Just another sleazy move to make themselves indispensable.
Bison Chronicles
Mark York
Mark York
Jun 11, 2010 09:30 PM
I wrote a few stories on this topic for The Livingston Enterprise in 2008. The ranchers have a marginal capacity for profit as it is, and so bison and wolves bear the brunt of their economic fears. I once quipped to current Park County Commission chair, Marty Malone, when he was a candidate for Park County Commissioner, that I wanted to buy a place in Paradise Valley near his and raise Bison just to add to the confusion and that they made more sense than cattle to begin with, heath-wise.

He said, "Get yourself a piece of ground and have at it."

I couldn't of course but the hell of it is the brucellosis is carried and passed on to the local cattle by Elk, when it is. This is a proven fact. But then, that's a matter of wolf predation, which the ranchers are against as well. Reality is a tough slug in the biological world.

Brucellosis plan gets first review
By Mark A. York, Enterprise Staff Writer
Federal officials announced Monday a new master plan for managing brucellosis in livestock — separating the Greater Yellowstone region, where risk of transmission of the disease by wildlife is higher, from the rest of the state.
“The Board of Livestock meeting Monday (in Helena) was the first time a lot of producers have seen the plan,” said Pray rancher Druska Kinkie Tuesday morning. Kinkie attended the Monday meeting at which the tri-state regionalization plan for Montana, Idaho and Wyoming was discussed.
“There’s been a multitude of proposals — four long-term and a short-term plan to help the state get its (brucellosis-free) status back,” she said. “The short-term plan is the Montana Brucellosis Action Plan.
“It’s rigorous and intensive, with a lot of testing of individual producers. Nothing has been decided. It’s still in the draft stage at this point.”
Kinkie said each producer has to have a herd plan that would be heavily scrutinized by U.S. Department of Agriculture’s Animal and Plant Health Inspection Service (APHIS), to prove each herd is disease-free.
“One drawback of this action plan is that it’s incredibly complicated,” she said. “It requires a lot of personnel and money to implement.”
Brucellosis causes abortions, infertility and lowered milk production in cattle and bison, and is transmitted to humans as undulant fever, according to APHIS documents.
That agency has the dual purpose of eradicating brucellosis while maintaining a free-roaming bison herd in Yellowstone National Park, according the APHIS documents.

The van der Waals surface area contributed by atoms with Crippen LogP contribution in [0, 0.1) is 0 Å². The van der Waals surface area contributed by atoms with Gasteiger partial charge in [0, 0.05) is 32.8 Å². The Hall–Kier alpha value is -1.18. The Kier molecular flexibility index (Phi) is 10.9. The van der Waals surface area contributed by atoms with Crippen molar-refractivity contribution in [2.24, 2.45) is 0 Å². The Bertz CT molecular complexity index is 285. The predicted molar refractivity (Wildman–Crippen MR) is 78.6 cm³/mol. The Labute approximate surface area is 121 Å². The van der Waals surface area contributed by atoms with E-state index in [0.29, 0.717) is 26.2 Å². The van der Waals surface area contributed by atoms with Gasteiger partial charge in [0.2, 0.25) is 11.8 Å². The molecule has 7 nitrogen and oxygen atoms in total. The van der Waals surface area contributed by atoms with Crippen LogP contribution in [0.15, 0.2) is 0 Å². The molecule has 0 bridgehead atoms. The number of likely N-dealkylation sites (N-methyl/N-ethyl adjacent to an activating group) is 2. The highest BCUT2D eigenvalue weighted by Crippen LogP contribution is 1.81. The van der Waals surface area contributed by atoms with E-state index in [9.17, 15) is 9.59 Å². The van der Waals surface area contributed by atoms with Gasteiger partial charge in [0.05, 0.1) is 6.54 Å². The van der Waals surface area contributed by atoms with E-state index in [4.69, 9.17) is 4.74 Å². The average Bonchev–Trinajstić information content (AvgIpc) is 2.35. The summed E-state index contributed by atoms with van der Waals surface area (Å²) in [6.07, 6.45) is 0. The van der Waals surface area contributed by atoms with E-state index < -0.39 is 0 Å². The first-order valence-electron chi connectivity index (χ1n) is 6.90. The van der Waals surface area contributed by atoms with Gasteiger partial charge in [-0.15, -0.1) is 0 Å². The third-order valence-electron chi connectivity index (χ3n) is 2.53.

In recent years, the two goals have collided.
Yellowstone bison have a 50 percent infection rate for the disease, APHIS states in an online document, “Brucellosis and Yellowstone Bison.” The threat occurs when deep snows drive bison out of the park and into contact with local cattle herds. Elk also carry the disease, but are less likely than bison to spread it due to their gregarious behavior, such as congregating together more than bison do during calving time, the most opportune period for transmission of the disease, the agency states in the document.
Livestock brought to the Northern Rockies by early European settlers introduced the brucellosis bacteria to elk and bison, and now those animals in the Greater Yellowstone ecosystem are considered to be one of the last remaining reservoirs of the disease.
“Risk assessment is a huge part of the plan,” Kinkie said.
Exposure to wildlife varies depending on location.
Kinkie said the two positive cases of brucellosis in Montana cattle were determined to come from elk, which range farther than bison.
The loss of the brucellosis-free status could cost ranchers statewide between $6 to $12 million for cattle shipped out of Montana, it has been reported.
Montana State Veterinarian Martin Zaluski is in charge of formulating the Montana brucellosis plan. The plan could ensure brucellosis-free status, he has said.
“This is scary for ranchers because it can mean the end for ranching in Paradise Valley,” Kinkie said. “The plan is open for public scrutiny and will be based on producer input. State Veterinarian Zaluski is taking public comments.”
Kinkie encouraged written comments from all parties.
“We need all the help we can get from everyone involved,” she said.
Zaluski can be reached at; or Department of Livestock, Animal Health Division, P.O. Box 202001, Helena, MT 59620-2001; or by phone at (406) 444-2043.